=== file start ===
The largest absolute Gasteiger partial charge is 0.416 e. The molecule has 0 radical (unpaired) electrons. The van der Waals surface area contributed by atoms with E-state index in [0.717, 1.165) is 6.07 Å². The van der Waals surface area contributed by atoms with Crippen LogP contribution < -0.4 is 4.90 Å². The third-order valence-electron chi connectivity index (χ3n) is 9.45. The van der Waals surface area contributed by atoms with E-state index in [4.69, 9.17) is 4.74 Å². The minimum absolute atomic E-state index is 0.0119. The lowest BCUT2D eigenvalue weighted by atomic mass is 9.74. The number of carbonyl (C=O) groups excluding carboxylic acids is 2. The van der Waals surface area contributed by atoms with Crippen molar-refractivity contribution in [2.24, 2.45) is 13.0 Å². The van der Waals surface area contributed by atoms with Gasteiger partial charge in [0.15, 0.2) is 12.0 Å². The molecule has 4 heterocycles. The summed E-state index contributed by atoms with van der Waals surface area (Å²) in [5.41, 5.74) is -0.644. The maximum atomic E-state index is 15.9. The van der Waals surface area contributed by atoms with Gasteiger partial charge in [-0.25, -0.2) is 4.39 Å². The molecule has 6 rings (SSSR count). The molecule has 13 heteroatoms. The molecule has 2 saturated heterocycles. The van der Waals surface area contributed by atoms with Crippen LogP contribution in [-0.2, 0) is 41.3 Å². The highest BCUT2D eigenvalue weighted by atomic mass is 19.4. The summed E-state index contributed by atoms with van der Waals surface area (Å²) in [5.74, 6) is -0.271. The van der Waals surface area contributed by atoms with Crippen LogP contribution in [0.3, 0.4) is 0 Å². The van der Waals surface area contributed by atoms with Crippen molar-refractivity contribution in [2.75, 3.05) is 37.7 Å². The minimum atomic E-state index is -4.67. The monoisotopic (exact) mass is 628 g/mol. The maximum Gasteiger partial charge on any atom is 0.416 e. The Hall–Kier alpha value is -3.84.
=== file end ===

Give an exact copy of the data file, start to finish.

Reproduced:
The largest absolute Gasteiger partial charge is 0.416 e. The molecule has 0 radical (unpaired) electrons. The van der Waals surface area contributed by atoms with E-state index in [0.717, 1.165) is 6.07 Å². The van der Waals surface area contributed by atoms with Crippen LogP contribution < -0.4 is 4.90 Å². The third-order valence-electron chi connectivity index (χ3n) is 9.45. The van der Waals surface area contributed by atoms with E-state index in [4.69, 9.17) is 4.74 Å². The minimum absolute atomic E-state index is 0.0119. The lowest BCUT2D eigenvalue weighted by atomic mass is 9.74. The number of carbonyl (C=O) groups excluding carboxylic acids is 2. The van der Waals surface area contributed by atoms with Crippen molar-refractivity contribution in [2.24, 2.45) is 13.0 Å². The van der Waals surface area contributed by atoms with Gasteiger partial charge in [0.15, 0.2) is 12.0 Å². The molecule has 4 heterocycles. The summed E-state index contributed by atoms with van der Waals surface area (Å²) in [5.41, 5.74) is -0.644. The maximum atomic E-state index is 15.9. The van der Waals surface area contributed by atoms with Gasteiger partial charge in [-0.25, -0.2) is 4.39 Å². The molecule has 6 rings (SSSR count). The molecule has 13 heteroatoms. The molecule has 2 saturated heterocycles. The van der Waals surface area contributed by atoms with Crippen LogP contribution in [-0.2, 0) is 41.3 Å². The highest BCUT2D eigenvalue weighted by atomic mass is 19.4. The summed E-state index contributed by atoms with van der Waals surface area (Å²) in [5.74, 6) is -0.271. The van der Waals surface area contributed by atoms with Crippen LogP contribution in [0.3, 0.4) is 0 Å². The van der Waals surface area contributed by atoms with Crippen molar-refractivity contribution in [2.75, 3.05) is 37.7 Å². The minimum atomic E-state index is -4.67. The monoisotopic (exact) mass is 628 g/mol. The maximum Gasteiger partial charge on any atom is 0.416 e. The Hall–Kier alpha value is -3.84.